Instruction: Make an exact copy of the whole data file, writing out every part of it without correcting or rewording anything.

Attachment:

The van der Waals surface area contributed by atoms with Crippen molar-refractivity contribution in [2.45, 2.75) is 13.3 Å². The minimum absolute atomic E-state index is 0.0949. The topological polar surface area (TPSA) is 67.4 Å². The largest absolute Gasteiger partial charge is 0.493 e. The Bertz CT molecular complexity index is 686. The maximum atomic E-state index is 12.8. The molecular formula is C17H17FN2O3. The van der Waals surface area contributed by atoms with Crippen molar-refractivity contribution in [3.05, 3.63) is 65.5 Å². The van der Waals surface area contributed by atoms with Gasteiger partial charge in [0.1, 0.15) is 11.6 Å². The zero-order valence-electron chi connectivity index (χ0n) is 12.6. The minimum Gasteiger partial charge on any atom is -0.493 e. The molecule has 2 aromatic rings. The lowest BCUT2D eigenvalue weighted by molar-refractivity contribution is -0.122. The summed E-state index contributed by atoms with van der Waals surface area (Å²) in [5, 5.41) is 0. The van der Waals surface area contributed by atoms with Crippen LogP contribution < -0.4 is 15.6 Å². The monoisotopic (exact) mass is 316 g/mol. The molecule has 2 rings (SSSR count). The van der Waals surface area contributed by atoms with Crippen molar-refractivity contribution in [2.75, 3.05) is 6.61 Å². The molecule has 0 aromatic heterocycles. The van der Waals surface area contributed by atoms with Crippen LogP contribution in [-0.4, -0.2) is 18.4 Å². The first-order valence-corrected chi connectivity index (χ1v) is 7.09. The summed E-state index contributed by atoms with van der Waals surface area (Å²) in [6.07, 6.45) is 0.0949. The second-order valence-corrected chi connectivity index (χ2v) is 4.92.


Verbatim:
The van der Waals surface area contributed by atoms with Crippen molar-refractivity contribution in [2.45, 2.75) is 13.3 Å². The minimum absolute atomic E-state index is 0.0949. The topological polar surface area (TPSA) is 67.4 Å². The largest absolute Gasteiger partial charge is 0.493 e. The Bertz CT molecular complexity index is 686. The maximum atomic E-state index is 12.8. The molecular formula is C17H17FN2O3. The van der Waals surface area contributed by atoms with Crippen molar-refractivity contribution in [3.05, 3.63) is 65.5 Å². The van der Waals surface area contributed by atoms with Gasteiger partial charge in [0.1, 0.15) is 11.6 Å². The zero-order valence-electron chi connectivity index (χ0n) is 12.6. The minimum Gasteiger partial charge on any atom is -0.493 e. The molecule has 2 aromatic rings. The lowest BCUT2D eigenvalue weighted by molar-refractivity contribution is -0.122. The summed E-state index contributed by atoms with van der Waals surface area (Å²) in [5, 5.41) is 0. The van der Waals surface area contributed by atoms with Crippen LogP contribution < -0.4 is 15.6 Å². The monoisotopic (exact) mass is 316 g/mol. The molecule has 2 rings (SSSR count). The van der Waals surface area contributed by atoms with Crippen molar-refractivity contribution in [2.75, 3.05) is 6.61 Å². The molecule has 0 aromatic heterocycles. The van der Waals surface area contributed by atoms with Crippen LogP contribution in [-0.4, -0.2) is 18.4 Å². The first-order valence-corrected chi connectivity index (χ1v) is 7.09. The summed E-state index contributed by atoms with van der Waals surface area (Å²) in [6.07, 6.45) is 0.0949. The second-order valence-corrected chi connectivity index (χ2v) is 4.92.